Russian independent observers and journalists—including me and my colleagues at Meduza—already knew something was terribly off with Russia’s handling of the pandemic in late spring of 2020. We had looked at the numbers and recognized that COVID-19 deaths were being underreported in many regions of Russia. According to the official statistics at the time, tens of thousands of Russians were dying in 2020 of a mysterious pneumonia epidemic unrelated to COVID-19. This was hardly plausible. The more likely explanation: Russian regional authorities were writing off the majority of COVID-19 cases as “community-acquired pneumonia.”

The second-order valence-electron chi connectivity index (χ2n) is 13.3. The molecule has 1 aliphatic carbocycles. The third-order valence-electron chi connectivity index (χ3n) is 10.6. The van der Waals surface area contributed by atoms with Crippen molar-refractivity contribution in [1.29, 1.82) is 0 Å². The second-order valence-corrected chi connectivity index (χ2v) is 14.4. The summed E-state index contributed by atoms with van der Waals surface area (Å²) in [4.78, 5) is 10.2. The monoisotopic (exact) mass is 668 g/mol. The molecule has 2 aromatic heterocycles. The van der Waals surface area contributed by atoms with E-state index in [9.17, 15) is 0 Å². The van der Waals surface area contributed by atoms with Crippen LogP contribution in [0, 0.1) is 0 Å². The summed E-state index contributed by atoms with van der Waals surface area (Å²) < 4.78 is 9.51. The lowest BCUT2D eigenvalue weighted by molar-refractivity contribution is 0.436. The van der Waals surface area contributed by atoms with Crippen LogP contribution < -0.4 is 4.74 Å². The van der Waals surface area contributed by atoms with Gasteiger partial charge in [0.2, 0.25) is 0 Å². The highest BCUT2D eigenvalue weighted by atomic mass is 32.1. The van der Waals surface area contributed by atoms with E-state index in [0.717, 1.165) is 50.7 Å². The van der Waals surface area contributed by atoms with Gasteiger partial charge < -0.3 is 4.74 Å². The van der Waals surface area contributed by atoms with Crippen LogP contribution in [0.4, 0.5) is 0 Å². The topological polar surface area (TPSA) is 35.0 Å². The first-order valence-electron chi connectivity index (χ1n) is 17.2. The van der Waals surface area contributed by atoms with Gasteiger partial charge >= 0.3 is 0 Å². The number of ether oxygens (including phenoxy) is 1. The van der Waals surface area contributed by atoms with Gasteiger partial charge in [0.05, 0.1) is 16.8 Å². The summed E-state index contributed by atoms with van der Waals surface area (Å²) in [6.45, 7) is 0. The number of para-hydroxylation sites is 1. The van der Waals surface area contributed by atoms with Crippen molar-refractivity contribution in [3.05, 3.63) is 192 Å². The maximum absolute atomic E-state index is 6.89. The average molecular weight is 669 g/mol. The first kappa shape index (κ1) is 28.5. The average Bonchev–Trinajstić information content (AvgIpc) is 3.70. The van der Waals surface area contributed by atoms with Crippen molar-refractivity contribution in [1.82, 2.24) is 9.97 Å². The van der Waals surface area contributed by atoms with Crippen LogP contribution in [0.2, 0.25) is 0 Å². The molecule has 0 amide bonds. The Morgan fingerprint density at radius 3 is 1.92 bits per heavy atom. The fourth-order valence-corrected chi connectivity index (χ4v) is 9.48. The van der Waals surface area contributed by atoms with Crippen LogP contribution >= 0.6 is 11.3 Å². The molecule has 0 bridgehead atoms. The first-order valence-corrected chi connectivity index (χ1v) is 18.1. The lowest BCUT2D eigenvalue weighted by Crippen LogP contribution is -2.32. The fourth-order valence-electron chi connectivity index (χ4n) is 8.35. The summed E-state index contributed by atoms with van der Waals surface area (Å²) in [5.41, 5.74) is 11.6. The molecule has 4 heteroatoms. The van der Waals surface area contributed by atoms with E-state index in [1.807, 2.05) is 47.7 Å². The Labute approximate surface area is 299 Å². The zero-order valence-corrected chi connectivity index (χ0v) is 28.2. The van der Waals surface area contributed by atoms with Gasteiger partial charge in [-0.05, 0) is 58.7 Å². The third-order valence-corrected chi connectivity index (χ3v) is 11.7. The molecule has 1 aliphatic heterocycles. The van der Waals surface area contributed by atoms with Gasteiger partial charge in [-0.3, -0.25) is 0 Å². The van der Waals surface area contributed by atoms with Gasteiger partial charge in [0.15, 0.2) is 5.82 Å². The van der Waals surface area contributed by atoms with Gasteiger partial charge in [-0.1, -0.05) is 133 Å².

There is no evidence of a cover-up ordered from the top. More likely, regional governorates were simply being discreet to avoid being the bearer of bad news to the Kremlin. Underreporting COVID-19 cases in the early stages of the pandemic plausibly made many Russians question the existence of the virus or lulled them into a false sense of security, although there is no poll data to back this up. What’s certain is that by November 2020, according to independent polling institute Levada, the majority of Russians did not trust their government’s COVID-19 figures: 33 percent thought them too low, while 28 percent believed they were exaggerated.